While climate change affects us all, it hits families living paycheck to paycheck the hardest. In a world of growing inequities, it is not mere coincidence that the poorest among us not only live and work in areas most prone to flooding, heat waves, and other climate change effects but are also least resourced to prepare adequately for and withstand those impacts. Fortunately, city officials and community leaders across the country are taking steps to improve climate change resilience, along with addressing associated economic, racial, and social equity issues. Progress is most notable in the following cities, each of which is featured in this report: Ann Arbor, Michigan; Atlanta, Georgia; Baltimore, Maryland; Berkeley, California; Boston, Massachusetts; Charlotte, North Carolina; Chicago, Illinois; Cleveland, Ohio; Grand Rapids, Michigan; Los Angeles, California; Miami, Florida; Nashville, Tennessee; New Bedford, Massachusetts; New York City, New York; Newark, New Jersey; Oakland, California; Portland, Oregon; San Jose, California; Seattle, Washington; Spartanburg, South Carolina; Minneapolis, Minnesota; Toledo, Ohio; and Washington, D.C.
Along with those examples, this report offers recommendations for mayors on designing and implementing strategies to build just and resilient cities and to create new economic opportunities for many of the people left behind by recent economic booms. The report findings reveal that climate change policies and preparedness strategies are most effective, and draw the most support from residents and community groups, if they are designed through inclusive processes and address the intersecting problems of racial, income, and environmental inequalities. In addition, climate solutions are the most successful when city leaders partner with community groups to set priorities and shape those solutions. By embracing strategies that support pathways to a just economy while reducing extreme weather, flooding, and other climate change risks, city officials can expand access to living wages and safe jobs, quality schools and affordable housing, and safe and sustainable neighborhoods.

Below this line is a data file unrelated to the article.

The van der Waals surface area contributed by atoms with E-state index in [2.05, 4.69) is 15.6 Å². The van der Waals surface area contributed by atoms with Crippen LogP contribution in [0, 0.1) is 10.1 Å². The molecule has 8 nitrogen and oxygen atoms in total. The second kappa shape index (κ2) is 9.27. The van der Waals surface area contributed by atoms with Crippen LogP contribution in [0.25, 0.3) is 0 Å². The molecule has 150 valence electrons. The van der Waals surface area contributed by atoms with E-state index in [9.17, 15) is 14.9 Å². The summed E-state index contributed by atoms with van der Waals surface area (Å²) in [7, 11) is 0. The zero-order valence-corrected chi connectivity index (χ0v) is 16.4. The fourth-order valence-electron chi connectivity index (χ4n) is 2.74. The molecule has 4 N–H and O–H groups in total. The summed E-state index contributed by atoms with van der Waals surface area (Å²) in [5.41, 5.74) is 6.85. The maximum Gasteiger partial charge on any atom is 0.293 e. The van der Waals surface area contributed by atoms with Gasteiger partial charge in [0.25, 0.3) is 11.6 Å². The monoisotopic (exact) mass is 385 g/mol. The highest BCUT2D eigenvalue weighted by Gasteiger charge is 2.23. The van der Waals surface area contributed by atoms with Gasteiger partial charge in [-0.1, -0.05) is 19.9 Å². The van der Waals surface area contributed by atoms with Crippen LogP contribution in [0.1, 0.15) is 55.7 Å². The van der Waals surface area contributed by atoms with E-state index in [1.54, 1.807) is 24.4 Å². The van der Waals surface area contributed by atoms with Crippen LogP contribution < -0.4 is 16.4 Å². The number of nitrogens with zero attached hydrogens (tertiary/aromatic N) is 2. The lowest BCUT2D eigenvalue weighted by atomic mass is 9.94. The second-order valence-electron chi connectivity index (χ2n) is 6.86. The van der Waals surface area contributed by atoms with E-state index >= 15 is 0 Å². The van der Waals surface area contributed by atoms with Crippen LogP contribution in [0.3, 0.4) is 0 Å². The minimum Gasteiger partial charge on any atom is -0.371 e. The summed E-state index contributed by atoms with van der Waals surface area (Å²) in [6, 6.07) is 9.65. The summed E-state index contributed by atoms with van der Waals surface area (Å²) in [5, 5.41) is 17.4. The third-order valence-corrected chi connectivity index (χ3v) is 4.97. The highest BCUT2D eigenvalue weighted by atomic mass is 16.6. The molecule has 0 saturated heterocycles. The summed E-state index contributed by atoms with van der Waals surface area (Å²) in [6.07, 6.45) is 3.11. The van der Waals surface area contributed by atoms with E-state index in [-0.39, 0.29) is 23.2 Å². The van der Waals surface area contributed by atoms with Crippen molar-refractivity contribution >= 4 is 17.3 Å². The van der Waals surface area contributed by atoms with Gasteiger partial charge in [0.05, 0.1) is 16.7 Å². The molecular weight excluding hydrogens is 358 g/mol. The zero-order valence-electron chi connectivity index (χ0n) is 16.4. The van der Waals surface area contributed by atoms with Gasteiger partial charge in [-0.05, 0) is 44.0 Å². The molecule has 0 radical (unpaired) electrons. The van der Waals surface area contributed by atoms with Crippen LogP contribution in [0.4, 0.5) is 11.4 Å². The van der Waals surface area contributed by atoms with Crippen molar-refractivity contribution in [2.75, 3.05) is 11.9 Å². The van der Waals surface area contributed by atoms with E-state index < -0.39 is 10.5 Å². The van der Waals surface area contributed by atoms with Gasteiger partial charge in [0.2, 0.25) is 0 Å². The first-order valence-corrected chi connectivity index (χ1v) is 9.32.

For more than a decade, Main Street Project has been working to create new possibilities for the growing numbers of rural Latino immigrants stranded in low-wage farming and food industry jobs with no benefits and no future. We tried developing training programs for specialized and advanced skills which, in theory, could help these workers leverage new job opportunities and increase their incomes. In practice, however, we discovered that our “modern” industrial food system was built largely on a foundation of low-wage labour, public subsidy and externalized environmental costs, and no amount of training was going to fundamentally change that. We didn’t just need a new approach, we needed a new system.
Read the full case study in the Climate Resilience Toolkit.